Turns out they can't handle that. Basically every other serious web hosting company offers the ability to add several domain names to one web hotel, except One.com. They COULD do it, but then I would have to pay for web hosting for each domain name, and the domain names would likely just be redirects instead of aliases. In other words, the price went up 8 times.
Yes, I know I have many domain names, but they are not all for me.
So I asked for a refund, on account on their 15-day money-back guarantee, as well as the domain name unlock code so that I would be able to transfer the domain name to another host as soon as possible. Their support department told me that I had to send all my bank details to their British office in order to get my money back, and I could not get the domain transfer unlock code until everything else was processed. The details I had to send them were:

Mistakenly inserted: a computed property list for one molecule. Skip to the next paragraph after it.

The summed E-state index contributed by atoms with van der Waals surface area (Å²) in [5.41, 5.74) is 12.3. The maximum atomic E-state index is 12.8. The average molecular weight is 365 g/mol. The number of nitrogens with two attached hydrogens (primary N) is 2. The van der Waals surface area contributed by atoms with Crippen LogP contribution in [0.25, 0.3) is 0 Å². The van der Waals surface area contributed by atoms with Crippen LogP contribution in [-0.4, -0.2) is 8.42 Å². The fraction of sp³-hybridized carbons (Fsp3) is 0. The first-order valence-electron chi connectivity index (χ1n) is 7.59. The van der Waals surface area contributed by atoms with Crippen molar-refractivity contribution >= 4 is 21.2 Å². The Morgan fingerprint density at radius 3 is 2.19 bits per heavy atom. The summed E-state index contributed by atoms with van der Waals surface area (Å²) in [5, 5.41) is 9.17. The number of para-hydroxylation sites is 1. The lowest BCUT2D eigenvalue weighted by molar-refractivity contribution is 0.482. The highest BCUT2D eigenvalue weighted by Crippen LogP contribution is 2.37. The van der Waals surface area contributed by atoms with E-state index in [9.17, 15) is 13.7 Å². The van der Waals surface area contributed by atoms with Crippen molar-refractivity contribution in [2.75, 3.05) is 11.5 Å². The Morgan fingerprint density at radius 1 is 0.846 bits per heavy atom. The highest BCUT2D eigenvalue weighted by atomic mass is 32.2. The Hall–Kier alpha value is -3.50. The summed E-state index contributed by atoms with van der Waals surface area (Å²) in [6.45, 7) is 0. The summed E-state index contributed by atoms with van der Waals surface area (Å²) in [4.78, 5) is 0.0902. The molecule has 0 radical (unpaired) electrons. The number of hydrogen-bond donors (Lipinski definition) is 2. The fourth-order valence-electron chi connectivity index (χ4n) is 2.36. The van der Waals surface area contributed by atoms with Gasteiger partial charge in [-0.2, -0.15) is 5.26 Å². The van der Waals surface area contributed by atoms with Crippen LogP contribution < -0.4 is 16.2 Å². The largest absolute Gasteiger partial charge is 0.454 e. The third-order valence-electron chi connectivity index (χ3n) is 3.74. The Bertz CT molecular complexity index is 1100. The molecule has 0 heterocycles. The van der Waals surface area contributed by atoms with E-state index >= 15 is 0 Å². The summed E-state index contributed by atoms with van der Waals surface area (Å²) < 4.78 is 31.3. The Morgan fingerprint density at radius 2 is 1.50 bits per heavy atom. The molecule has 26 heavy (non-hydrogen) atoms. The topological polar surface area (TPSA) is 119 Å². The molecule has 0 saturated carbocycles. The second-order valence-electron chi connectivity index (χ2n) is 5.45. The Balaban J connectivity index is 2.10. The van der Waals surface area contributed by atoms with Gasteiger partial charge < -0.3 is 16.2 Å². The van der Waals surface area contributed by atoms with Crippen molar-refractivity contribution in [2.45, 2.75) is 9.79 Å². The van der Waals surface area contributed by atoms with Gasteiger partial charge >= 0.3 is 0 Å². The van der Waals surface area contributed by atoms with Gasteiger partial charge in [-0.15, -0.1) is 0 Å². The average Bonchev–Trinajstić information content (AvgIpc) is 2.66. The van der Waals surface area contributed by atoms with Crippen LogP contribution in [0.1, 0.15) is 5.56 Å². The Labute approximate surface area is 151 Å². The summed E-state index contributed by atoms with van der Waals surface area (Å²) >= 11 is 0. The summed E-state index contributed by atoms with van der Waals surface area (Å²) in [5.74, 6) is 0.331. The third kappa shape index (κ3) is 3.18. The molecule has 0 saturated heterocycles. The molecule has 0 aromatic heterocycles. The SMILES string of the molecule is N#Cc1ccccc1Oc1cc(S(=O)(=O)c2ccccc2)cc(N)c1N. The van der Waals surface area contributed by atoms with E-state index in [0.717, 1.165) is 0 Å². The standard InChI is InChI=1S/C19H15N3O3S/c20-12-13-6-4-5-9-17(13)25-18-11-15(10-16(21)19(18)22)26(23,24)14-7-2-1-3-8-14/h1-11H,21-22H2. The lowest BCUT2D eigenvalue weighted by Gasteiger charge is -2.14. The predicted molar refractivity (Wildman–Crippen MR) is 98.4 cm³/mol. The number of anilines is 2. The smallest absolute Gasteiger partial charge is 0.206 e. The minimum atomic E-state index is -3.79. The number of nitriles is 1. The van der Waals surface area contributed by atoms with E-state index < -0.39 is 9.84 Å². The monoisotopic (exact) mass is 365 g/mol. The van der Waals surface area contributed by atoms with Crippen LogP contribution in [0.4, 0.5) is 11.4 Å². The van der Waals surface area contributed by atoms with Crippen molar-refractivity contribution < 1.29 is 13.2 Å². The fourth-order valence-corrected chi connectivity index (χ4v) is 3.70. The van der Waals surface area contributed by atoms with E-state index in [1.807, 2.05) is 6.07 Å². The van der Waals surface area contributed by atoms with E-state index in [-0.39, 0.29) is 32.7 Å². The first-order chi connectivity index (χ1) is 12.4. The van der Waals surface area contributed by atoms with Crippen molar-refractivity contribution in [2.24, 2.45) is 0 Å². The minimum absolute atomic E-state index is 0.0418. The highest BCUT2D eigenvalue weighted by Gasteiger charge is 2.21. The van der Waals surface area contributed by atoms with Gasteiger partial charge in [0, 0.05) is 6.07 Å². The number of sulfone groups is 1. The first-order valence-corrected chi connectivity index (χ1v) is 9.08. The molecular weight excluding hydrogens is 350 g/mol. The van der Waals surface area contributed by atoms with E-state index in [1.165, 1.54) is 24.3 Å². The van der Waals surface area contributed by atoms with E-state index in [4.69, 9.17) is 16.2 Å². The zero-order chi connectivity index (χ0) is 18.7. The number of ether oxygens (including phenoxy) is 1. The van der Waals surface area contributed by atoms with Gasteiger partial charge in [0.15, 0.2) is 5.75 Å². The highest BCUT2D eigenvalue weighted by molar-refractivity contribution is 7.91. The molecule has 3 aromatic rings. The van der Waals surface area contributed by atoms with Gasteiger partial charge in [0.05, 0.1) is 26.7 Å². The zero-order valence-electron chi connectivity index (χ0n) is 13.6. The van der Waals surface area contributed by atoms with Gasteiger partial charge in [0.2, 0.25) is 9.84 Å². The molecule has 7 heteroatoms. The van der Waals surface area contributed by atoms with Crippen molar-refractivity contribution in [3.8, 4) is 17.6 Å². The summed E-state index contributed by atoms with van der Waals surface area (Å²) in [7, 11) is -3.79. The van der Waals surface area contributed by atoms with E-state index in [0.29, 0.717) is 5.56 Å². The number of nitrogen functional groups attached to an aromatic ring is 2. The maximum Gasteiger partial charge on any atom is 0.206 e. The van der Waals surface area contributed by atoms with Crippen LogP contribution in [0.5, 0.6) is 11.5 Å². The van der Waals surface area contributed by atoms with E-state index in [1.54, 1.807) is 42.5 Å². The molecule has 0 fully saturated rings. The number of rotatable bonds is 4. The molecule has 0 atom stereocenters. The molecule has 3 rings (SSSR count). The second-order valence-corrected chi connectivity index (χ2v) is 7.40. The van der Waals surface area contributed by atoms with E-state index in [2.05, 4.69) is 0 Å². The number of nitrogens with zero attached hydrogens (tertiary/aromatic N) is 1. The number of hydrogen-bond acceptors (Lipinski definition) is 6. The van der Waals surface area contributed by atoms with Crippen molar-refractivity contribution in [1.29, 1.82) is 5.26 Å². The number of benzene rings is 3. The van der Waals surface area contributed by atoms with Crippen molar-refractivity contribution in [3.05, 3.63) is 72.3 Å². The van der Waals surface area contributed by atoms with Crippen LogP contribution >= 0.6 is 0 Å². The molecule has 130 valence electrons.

Name on the account
Clearing number for the bank.
So I sent it all to their british office as instructed, and asked for the domain name unlock code again at the same time.
After two days I got a reply, where they asked for the following details:
Name on the account
Clearing number for the bank.
AND MY ORIGINAL EMAIL WHERE ALL THIS WAS STATED WAS LISTED BELOW. They couldn’t possibly have read more than the subject of the email. I politely pointed out the fact that I have already provided all the necessary information, in the email they themselves replied to, and asked for my domain name unlock code a third time. A few hours later I finally got the code, and transferred it to another host. It then took a week after that before the transfer was actually approved by One.com.
Today I got a letter stating that the money I demanded back from one.com has been deposited into my bank account. From One.com in DUBAI. So I signed up for a service and paid a company in Sweden. I had to request the money back to a British company. I then get paid from a company in the United Arab Emirates. Tax evasion, anyone?